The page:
Bing better deliver a bang for Microsoft.
Microsoft's search engine suffered a steep usage drop in May, right before the company launched Bing, a new version of its search engine, according to the latest market share figures from Nielsen Online.
U.S. residents ran almost 15 percent fewer queries on Microsoft's search engine in May year-on-year, although search queries grew 20.3 percent in the market overall, Nielsen Online said Tuesday.
Microsoft's Live/MSN search engine was the only one among the top five that saw its search usage shrink last month compared with May 2008.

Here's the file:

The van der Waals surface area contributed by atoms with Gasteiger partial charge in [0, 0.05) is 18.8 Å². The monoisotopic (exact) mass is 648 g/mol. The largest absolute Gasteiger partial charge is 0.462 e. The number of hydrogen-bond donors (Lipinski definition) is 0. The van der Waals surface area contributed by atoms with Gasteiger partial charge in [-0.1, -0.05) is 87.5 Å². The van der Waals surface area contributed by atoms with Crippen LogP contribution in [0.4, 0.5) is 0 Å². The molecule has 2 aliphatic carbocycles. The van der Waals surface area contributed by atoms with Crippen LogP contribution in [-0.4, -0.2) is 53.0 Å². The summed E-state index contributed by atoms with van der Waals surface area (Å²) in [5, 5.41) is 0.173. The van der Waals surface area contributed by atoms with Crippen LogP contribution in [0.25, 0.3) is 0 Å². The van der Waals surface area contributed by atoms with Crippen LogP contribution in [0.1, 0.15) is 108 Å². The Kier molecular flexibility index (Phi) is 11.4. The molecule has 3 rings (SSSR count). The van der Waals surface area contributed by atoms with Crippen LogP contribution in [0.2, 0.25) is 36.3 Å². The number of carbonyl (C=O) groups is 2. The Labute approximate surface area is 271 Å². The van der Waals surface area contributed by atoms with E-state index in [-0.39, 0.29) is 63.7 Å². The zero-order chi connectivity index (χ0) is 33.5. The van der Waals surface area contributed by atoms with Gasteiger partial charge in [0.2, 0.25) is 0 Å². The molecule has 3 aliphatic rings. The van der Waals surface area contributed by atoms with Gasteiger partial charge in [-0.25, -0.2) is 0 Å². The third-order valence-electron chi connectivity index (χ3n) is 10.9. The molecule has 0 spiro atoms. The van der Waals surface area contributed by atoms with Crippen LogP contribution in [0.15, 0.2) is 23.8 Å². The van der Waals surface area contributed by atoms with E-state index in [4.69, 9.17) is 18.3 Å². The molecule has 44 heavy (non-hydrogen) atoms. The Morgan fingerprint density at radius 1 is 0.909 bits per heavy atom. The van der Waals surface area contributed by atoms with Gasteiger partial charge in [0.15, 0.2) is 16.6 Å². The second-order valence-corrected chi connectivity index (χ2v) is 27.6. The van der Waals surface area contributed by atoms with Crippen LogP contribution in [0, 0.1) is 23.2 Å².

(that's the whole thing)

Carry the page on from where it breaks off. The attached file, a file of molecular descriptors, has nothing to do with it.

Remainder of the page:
Google, which ranked first with a 63.2 percent share of queries, registered a 28.2 percent growth in queries. Yahoo, in its usual distant second place with a 17.2 percent share, had its queries grow 22.3 percent. AOL, with a 4 percent share, registered growth of 13.1 percent, while Ask.com (2.2 percent share), grew its queries 22 percent.
The MSN/Live search engine ranked third with a 9.4 percent share of queries.
Microsoft has high hopes for Bing, which it announced in late May and began to roll out days later with great fanfare.
Microsoft calls Bing a "decision engine" designed to give people a "first step" to move beyond what the company calls the conventional search experience by making it easier to find and use information on the Web.
Despite Google's dominance, Microsoft maintains that the search market is still in its early stages and that many opportunities exist to improve upon the search-engine user experience.